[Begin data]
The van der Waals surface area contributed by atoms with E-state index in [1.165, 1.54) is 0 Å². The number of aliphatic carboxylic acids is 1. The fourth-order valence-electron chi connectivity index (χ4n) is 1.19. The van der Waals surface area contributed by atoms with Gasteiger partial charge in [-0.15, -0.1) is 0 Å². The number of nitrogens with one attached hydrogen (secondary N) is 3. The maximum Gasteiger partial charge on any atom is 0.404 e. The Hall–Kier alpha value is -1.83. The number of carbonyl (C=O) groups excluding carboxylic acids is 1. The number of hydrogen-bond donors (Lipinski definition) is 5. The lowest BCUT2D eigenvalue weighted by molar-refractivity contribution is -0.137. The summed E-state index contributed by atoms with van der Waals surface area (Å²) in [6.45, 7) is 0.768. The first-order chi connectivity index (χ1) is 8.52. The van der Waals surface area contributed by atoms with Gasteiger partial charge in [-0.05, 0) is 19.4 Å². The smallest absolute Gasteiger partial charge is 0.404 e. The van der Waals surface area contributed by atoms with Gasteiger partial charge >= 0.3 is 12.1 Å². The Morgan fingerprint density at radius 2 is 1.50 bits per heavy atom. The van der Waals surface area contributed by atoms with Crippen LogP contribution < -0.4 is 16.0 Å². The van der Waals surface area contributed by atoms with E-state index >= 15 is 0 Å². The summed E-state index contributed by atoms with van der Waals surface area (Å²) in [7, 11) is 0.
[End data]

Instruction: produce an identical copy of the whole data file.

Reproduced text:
The van der Waals surface area contributed by atoms with E-state index in [1.165, 1.54) is 0 Å². The number of aliphatic carboxylic acids is 1. The fourth-order valence-electron chi connectivity index (χ4n) is 1.19. The van der Waals surface area contributed by atoms with Gasteiger partial charge in [-0.15, -0.1) is 0 Å². The number of nitrogens with one attached hydrogen (secondary N) is 3. The maximum Gasteiger partial charge on any atom is 0.404 e. The Hall–Kier alpha value is -1.83. The number of carbonyl (C=O) groups excluding carboxylic acids is 1. The number of hydrogen-bond donors (Lipinski definition) is 5. The lowest BCUT2D eigenvalue weighted by molar-refractivity contribution is -0.137. The summed E-state index contributed by atoms with van der Waals surface area (Å²) in [6.45, 7) is 0.768. The first-order chi connectivity index (χ1) is 8.52. The van der Waals surface area contributed by atoms with Gasteiger partial charge in [-0.05, 0) is 19.4 Å². The smallest absolute Gasteiger partial charge is 0.404 e. The van der Waals surface area contributed by atoms with Gasteiger partial charge >= 0.3 is 12.1 Å². The Morgan fingerprint density at radius 2 is 1.50 bits per heavy atom. The van der Waals surface area contributed by atoms with Crippen LogP contribution < -0.4 is 16.0 Å². The van der Waals surface area contributed by atoms with E-state index >= 15 is 0 Å². The summed E-state index contributed by atoms with van der Waals surface area (Å²) in [7, 11) is 0.